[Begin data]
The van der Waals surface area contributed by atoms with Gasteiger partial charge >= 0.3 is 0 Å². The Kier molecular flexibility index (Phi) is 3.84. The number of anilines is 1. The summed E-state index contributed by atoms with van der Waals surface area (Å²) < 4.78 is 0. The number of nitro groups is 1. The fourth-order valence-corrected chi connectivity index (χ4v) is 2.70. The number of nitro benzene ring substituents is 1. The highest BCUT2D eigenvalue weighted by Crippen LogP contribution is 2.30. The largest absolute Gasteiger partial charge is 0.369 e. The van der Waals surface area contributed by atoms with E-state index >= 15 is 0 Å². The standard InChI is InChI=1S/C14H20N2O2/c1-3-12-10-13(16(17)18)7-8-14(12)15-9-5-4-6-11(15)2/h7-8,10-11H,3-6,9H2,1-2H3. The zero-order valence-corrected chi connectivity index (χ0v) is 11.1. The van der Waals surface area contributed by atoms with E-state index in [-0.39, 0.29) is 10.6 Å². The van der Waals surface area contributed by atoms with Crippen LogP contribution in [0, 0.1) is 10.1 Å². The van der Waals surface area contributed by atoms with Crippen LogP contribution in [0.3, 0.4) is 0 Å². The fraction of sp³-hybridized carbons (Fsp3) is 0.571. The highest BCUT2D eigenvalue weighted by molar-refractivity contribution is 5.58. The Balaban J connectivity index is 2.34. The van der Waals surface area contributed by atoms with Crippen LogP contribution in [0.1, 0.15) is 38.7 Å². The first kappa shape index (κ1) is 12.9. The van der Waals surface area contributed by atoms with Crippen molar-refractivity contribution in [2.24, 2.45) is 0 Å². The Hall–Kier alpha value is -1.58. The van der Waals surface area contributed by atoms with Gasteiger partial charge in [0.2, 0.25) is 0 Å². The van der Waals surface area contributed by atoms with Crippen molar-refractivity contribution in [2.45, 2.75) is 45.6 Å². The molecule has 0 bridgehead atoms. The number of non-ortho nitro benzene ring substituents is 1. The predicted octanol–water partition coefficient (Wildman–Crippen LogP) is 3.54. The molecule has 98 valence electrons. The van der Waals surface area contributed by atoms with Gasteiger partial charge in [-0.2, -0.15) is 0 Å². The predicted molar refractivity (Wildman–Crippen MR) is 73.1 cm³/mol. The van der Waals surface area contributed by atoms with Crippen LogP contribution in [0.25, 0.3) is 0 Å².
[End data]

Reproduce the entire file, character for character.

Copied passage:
The van der Waals surface area contributed by atoms with Gasteiger partial charge >= 0.3 is 0 Å². The Kier molecular flexibility index (Phi) is 3.84. The number of anilines is 1. The summed E-state index contributed by atoms with van der Waals surface area (Å²) < 4.78 is 0. The number of nitro groups is 1. The fourth-order valence-corrected chi connectivity index (χ4v) is 2.70. The number of nitro benzene ring substituents is 1. The highest BCUT2D eigenvalue weighted by Crippen LogP contribution is 2.30. The largest absolute Gasteiger partial charge is 0.369 e. The van der Waals surface area contributed by atoms with E-state index >= 15 is 0 Å². The standard InChI is InChI=1S/C14H20N2O2/c1-3-12-10-13(16(17)18)7-8-14(12)15-9-5-4-6-11(15)2/h7-8,10-11H,3-6,9H2,1-2H3. The zero-order valence-corrected chi connectivity index (χ0v) is 11.1. The van der Waals surface area contributed by atoms with E-state index in [-0.39, 0.29) is 10.6 Å². The van der Waals surface area contributed by atoms with Crippen LogP contribution in [0, 0.1) is 10.1 Å². The van der Waals surface area contributed by atoms with Crippen LogP contribution in [0.3, 0.4) is 0 Å². The fraction of sp³-hybridized carbons (Fsp3) is 0.571. The highest BCUT2D eigenvalue weighted by molar-refractivity contribution is 5.58. The Balaban J connectivity index is 2.34. The van der Waals surface area contributed by atoms with Crippen LogP contribution in [0.1, 0.15) is 38.7 Å². The first kappa shape index (κ1) is 12.9. The van der Waals surface area contributed by atoms with Crippen molar-refractivity contribution in [2.24, 2.45) is 0 Å². The Hall–Kier alpha value is -1.58. The van der Waals surface area contributed by atoms with Gasteiger partial charge in [0.2, 0.25) is 0 Å². The van der Waals surface area contributed by atoms with Crippen molar-refractivity contribution in [2.45, 2.75) is 45.6 Å². The molecule has 0 bridgehead atoms. The number of non-ortho nitro benzene ring substituents is 1. The predicted octanol–water partition coefficient (Wildman–Crippen LogP) is 3.54. The molecule has 98 valence electrons. The van der Waals surface area contributed by atoms with Gasteiger partial charge in [-0.2, -0.15) is 0 Å². The predicted molar refractivity (Wildman–Crippen MR) is 73.1 cm³/mol. The van der Waals surface area contributed by atoms with Crippen LogP contribution in [0.25, 0.3) is 0 Å².